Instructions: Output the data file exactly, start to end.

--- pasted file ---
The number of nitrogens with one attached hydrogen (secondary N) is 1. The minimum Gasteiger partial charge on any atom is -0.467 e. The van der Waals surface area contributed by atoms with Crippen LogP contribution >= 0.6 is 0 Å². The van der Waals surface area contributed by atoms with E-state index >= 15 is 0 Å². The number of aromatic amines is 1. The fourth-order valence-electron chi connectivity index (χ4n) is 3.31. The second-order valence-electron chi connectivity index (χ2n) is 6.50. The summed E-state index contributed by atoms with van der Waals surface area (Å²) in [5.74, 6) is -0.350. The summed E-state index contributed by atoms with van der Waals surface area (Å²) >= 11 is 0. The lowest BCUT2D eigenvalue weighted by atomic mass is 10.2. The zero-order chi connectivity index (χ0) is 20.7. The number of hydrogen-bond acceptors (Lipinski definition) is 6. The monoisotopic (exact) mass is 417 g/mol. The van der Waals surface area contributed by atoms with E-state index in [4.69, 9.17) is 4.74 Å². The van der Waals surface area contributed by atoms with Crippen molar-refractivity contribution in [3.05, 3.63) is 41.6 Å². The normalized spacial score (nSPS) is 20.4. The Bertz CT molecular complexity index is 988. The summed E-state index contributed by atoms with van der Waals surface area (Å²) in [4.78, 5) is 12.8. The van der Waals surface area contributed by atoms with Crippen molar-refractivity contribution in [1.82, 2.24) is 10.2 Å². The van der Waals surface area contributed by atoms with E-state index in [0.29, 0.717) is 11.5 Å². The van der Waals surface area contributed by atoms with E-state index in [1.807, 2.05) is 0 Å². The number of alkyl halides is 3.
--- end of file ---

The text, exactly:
The number of nitrogens with one attached hydrogen (secondary N) is 1. The minimum Gasteiger partial charge on any atom is -0.467 e. The van der Waals surface area contributed by atoms with Crippen LogP contribution >= 0.6 is 0 Å². The van der Waals surface area contributed by atoms with E-state index >= 15 is 0 Å². The number of aromatic amines is 1. The fourth-order valence-electron chi connectivity index (χ4n) is 3.31. The second-order valence-electron chi connectivity index (χ2n) is 6.50. The summed E-state index contributed by atoms with van der Waals surface area (Å²) in [5.74, 6) is -0.350. The summed E-state index contributed by atoms with van der Waals surface area (Å²) >= 11 is 0. The lowest BCUT2D eigenvalue weighted by atomic mass is 10.2. The zero-order chi connectivity index (χ0) is 20.7. The number of hydrogen-bond acceptors (Lipinski definition) is 6. The monoisotopic (exact) mass is 417 g/mol. The van der Waals surface area contributed by atoms with E-state index in [4.69, 9.17) is 4.74 Å². The van der Waals surface area contributed by atoms with Crippen molar-refractivity contribution in [3.05, 3.63) is 41.6 Å². The normalized spacial score (nSPS) is 20.4. The Bertz CT molecular complexity index is 988. The summed E-state index contributed by atoms with van der Waals surface area (Å²) in [4.78, 5) is 12.8. The van der Waals surface area contributed by atoms with Crippen molar-refractivity contribution in [1.82, 2.24) is 10.2 Å². The van der Waals surface area contributed by atoms with E-state index in [0.29, 0.717) is 11.5 Å². The van der Waals surface area contributed by atoms with E-state index in [1.807, 2.05) is 0 Å². The number of alkyl halides is 3.